Let me tell you, there's no better way to watch an all-candidates debate than from an overstuffed couch with a bowl of kamut pasta in your lap (ahh, the joys of webstreaming). You can actually focus on the politicians' words instead of how uncomfortable your ass is.
Liberal transportation minister Donna Canfield's ass, on the other hand, doesn't look quite so comfy squirming up there on stage as reps from all three parties take a crack at her at the Priorities for Ontario panel debate (Wednesday October 3).
The panel's been set up by a coalition of 13 enviro groups (the Priorities for Ontario coalition) strictly to press our pols on their eco stances in six key areas: forestry, great lakes protection, nukes, incineration, sprawl and toxics. The night kicks off with a review of all the eco promises the Libs have broken over the past 4 years, from coal closures and waste diversion goals to Kyoto targets.
The first question is on forestry so I brace for an assault on the NDP's feeble forestry sector positioning but nope, Cansfield's the only one getting a good kick tonight. The funny thing is, whenever she opens her mouth she seems to have a whole different policy book in hand, promising all kinds of green planks never uttered from liberal lips before or after. Like making all our forests FSC-certified. Yeah we knew you committed to buying a third of government paper from FSC sources, but all our forests? Are you making that announcement tonight? presses NDP MP Peter Tabuns. She dodges the ball.
God, even the Tory guy starts knocking Cansfield for not doing enough on the environment. Dude, can you wipe that? I think there's some irony dripping from your chin.
Onto water. The Libs seem to have a lot of ammo about how great they've been on Walkerton recommendations and their Clean Water Act but Tabuns keeps asking Cansfield why her government hasn't proclaimed the H20 and sewage act or put caps on interbasin transfers. Tabuns is looking pretty feisty tonight actually. No doubt the former Greenpeace prez is at his prime debating enviro issues live - he's certainly the first to kick off every debate round, and seems to be a crowd fave getting the first applause and pretty much every laugh (not to mention that everyone sings him happy birthday at the end of the debate).
Whether, the discussion moves to nukes, incineration, sprawl or toxics, the evening's patterns are pretty much the same.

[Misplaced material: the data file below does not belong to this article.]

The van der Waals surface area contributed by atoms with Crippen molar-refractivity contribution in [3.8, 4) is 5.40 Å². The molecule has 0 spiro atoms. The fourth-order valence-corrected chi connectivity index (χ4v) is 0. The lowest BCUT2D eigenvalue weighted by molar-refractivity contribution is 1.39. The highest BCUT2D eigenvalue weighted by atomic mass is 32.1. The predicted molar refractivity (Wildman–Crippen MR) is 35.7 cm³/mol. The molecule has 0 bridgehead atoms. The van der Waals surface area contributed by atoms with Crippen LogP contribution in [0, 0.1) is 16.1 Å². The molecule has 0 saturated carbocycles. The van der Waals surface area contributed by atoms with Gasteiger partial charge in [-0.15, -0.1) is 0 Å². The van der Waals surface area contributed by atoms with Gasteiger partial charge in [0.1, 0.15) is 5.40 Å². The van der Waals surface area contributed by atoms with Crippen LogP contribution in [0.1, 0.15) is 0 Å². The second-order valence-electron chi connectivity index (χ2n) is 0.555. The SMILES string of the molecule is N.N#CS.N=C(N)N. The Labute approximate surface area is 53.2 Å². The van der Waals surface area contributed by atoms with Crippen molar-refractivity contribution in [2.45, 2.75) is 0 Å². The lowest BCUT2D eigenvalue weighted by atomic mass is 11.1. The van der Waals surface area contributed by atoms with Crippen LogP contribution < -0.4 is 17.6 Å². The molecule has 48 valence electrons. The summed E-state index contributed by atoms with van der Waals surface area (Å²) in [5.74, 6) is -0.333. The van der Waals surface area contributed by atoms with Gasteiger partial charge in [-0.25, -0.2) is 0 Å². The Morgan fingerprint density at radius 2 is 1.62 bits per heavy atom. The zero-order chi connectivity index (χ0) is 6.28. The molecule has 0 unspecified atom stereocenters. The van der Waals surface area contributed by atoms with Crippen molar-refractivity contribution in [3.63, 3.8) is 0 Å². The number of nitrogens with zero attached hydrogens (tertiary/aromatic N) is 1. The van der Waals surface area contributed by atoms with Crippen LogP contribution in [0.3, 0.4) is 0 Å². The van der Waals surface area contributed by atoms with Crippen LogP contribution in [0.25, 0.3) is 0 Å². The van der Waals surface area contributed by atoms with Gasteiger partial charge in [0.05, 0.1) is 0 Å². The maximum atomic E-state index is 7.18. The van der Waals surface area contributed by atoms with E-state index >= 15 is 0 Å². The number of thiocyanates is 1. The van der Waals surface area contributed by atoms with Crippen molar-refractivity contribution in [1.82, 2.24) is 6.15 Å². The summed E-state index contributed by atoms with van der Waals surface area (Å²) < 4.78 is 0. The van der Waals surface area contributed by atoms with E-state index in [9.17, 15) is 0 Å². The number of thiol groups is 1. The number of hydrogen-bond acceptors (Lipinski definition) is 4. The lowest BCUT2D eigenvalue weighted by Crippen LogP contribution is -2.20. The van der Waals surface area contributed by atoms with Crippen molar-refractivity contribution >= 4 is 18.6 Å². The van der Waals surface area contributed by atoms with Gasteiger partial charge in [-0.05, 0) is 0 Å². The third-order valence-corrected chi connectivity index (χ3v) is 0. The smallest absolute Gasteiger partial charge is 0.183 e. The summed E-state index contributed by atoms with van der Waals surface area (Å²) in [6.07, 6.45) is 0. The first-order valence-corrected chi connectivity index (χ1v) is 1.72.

Cansfield makes these massive initial claims that sound like the Libs have suddenly grown lovely green fins (ie we need to get off nuclear and need more money for renewables), she gets called on it by Tabuns ('If nuke-head Dwight Duncan gets a hold of this tape you're in trouble!'), the Tory guy weirdly agrees with Tabuns, and finally the earnest Green party girl tells us stories about her Port Elgin ward (where she was a city councillor and organic farmer) and how she doesn't like to pick on other politicians or cut people off.
The moderator Murray Campbell of the Globe and Mail finally closes by asking the pols why the environment has been so low profile in this election and pretty much everyone points the blame right back at Murray, well, more aptly, the media.
Do I smell a cop out? Yes the media's helped create this frenzied circus around religious school funding that's managed to dwarf all other topics and you gotta hate them for it - but the Libs have been feeding that piranha like their life depends on it. Well, because it does. The Greens do talk about how disengaged the public is and how tired they are of greenwashed political bullshit and how no party wants to draw attention to their weak green platforms. Really they're all right.
Hopefully tonight's debate helps put the environment back on the
political map, if only for one evening. But even the moderator admits he's more concerned with getting home to watch the Leaf's opener.
Hey maybe this is the year the Leaf's will switch to a zero-emission zamboni.